• Robert Spicer

Conspiracy law, class and society - Part 9

The Hain Case

On 21 August 1972, Peter Hain, who six months earlier had attacked the use of ‘political’ conspiracy charges, was convicted of conspiring to disrupt a tennis match. The facts of the Hain affair may appear to fit into the framework of cases during the 1970s with a political overtone, but it is not really an example of the prosecutors’ obsession with conspiracy charges, because neither the police nor the Director of Public Prosecutions were interested in indicting Hain for his anti-apartheid activities. Hain is one of the few cases where the origins of the decision to use conspiracy can be traced: the prosecution was brought at the instigation of Freedom Under Law Limited, an organisation partly funded by white South Africans. It alleged that Hain had conspired with persons unknown to obtain a lawful object by unlawful means, that is, interfering with the lawful rights of persons to watch a Davis Cup tennis match against South Africa, by running onto the court and distributing leaflets. Hain was, in effect, subjected to a ‘blanket’ indictment in which lawyers could distinguish 147 different ‘unlawful activities’, including an allegation worded in almost exactly the same way as an offence under the Conspiracy and Protection of Property Act 1875, intended to deal with unruly trade unionists, as follows: ‘watching and besetting places where members of the team happened to be, and following members of the team from place to place’.

Hain was not, of course, the only person who had demonstrated against South African sports tours, nor was he the only identifiable one. His public image made him a suitable scapegoat and ensured maximum publicity for the political organisation which took him to court. Judge Gillis fulfilled the prosecutors’ expectations by refusing to accept defense submissions that tours by South African teams were not in the public interest because they would strain race relations in England. He held that the issue of ‘public interest’ meant ‘something of importance to citizens interested in the maintenance of law and order.’ Telling Hain that any conviction for conspiracy was a serious matter, Gillis fined him £200 and saved the South African subscribers their money by ordering that costs should be paid from public funds.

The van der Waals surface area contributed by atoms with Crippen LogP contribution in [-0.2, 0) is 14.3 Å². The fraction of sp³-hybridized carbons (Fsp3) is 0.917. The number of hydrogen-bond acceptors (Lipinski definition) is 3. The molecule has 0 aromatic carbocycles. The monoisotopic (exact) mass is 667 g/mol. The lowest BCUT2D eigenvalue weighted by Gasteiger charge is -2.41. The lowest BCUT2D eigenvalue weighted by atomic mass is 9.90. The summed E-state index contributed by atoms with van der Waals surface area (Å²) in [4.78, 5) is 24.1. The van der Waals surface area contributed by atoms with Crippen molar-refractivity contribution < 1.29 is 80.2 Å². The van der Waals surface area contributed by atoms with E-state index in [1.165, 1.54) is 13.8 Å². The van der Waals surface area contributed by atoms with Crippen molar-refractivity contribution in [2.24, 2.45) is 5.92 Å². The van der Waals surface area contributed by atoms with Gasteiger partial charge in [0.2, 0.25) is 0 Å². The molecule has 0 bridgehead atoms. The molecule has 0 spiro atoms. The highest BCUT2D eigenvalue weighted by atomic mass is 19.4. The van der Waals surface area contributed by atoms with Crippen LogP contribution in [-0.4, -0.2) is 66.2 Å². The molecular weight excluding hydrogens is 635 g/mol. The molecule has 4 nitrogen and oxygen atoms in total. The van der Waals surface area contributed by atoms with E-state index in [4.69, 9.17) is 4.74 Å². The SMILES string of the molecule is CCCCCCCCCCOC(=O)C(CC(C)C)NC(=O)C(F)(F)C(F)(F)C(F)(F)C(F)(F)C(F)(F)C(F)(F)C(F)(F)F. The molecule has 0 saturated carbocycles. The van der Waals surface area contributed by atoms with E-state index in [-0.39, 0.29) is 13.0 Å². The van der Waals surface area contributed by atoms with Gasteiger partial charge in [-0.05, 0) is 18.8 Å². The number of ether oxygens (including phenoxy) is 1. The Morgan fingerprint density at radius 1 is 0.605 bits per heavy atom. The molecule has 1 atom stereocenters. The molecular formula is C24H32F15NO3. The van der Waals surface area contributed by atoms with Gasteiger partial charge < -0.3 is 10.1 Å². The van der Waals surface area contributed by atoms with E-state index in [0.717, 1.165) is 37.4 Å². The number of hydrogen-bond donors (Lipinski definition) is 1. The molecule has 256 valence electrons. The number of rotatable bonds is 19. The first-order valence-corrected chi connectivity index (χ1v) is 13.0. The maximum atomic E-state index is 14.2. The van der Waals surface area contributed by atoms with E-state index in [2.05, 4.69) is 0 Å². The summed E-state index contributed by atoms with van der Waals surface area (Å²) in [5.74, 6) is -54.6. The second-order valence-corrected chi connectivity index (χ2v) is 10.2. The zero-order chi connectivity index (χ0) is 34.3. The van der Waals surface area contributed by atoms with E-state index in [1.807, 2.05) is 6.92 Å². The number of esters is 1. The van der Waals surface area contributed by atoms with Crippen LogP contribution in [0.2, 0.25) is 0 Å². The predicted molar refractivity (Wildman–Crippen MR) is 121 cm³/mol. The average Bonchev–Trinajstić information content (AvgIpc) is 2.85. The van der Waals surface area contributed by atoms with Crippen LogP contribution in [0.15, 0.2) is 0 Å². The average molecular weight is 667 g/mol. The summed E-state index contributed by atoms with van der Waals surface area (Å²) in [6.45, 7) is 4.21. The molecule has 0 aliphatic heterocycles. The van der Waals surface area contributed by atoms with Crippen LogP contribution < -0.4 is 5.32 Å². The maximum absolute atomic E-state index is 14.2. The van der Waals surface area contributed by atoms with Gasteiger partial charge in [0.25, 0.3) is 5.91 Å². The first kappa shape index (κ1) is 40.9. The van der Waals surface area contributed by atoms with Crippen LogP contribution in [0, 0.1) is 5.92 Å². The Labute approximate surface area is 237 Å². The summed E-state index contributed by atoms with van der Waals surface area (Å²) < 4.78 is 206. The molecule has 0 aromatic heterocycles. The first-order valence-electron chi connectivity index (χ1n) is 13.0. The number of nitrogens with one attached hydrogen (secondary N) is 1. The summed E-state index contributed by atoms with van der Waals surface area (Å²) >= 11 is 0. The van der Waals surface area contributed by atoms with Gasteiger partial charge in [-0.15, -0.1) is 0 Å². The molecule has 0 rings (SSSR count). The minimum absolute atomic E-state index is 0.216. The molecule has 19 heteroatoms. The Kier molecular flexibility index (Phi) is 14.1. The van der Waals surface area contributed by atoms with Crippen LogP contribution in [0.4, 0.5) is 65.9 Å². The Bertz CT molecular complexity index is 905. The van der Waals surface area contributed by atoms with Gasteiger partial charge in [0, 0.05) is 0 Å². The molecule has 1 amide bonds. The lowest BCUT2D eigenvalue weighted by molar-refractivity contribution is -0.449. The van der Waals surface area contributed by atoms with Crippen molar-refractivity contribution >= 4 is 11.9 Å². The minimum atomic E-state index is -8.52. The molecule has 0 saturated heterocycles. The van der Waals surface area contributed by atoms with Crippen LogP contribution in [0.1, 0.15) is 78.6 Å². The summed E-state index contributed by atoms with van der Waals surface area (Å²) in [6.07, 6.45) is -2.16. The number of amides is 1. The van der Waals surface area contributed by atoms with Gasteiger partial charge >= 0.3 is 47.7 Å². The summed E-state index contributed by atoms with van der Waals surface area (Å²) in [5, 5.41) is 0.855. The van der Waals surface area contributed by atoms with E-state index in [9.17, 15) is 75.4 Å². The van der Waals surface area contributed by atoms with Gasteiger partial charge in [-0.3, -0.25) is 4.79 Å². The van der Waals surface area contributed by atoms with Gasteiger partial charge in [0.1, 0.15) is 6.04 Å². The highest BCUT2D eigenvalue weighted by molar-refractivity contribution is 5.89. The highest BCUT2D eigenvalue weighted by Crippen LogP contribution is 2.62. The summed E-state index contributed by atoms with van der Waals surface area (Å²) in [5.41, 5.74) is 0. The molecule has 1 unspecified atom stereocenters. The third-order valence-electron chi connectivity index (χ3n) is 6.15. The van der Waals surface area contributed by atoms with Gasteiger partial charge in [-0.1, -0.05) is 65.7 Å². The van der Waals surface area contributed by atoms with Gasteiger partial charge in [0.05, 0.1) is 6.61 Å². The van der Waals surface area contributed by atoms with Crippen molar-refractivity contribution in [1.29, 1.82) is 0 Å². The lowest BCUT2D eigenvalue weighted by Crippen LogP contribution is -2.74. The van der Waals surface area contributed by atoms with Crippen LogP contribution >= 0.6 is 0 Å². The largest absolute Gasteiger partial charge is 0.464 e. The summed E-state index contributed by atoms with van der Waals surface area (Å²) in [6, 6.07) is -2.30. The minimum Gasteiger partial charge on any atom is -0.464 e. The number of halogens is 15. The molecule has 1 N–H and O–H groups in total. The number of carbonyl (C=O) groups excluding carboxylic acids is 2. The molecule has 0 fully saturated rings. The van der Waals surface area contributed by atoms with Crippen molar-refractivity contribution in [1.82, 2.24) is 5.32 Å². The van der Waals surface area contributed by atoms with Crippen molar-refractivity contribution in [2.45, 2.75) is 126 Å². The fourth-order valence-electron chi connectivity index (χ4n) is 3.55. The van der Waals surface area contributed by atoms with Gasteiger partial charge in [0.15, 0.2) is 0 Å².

One significance of Hain’s case is its difference from another private prosecution brought in Bristol during 1975. David Southwell, a voluntary social worker, had been assaulted and unlawfully evicted from his flat by a group of men who included a prominent local lawyer. Neither the local authority nor the police would handle his complaint, so Southwell brought his own conspiracy prosecution, unaided by wealthy racists. He appeared in person at the committal hearings, where he established a prima facie case against the accused, but was represented by counsel at the Crown Court trial. The accused changed their plea to guilty at the last moment, possibly to avoid the embarrassing publicity which cross-examination might bring. Judge Ewart James fined them a total of £50 for five offences including conspiracy to evict, conspiracy to effect forcible entry and conspiracy to trespass. It is difficult to resist the conclusion that the seriousness of conspiracy charges seems to depend, at least so far as private prosecutions are concerned, on the public image of the accused and the influence of the prosecutor.

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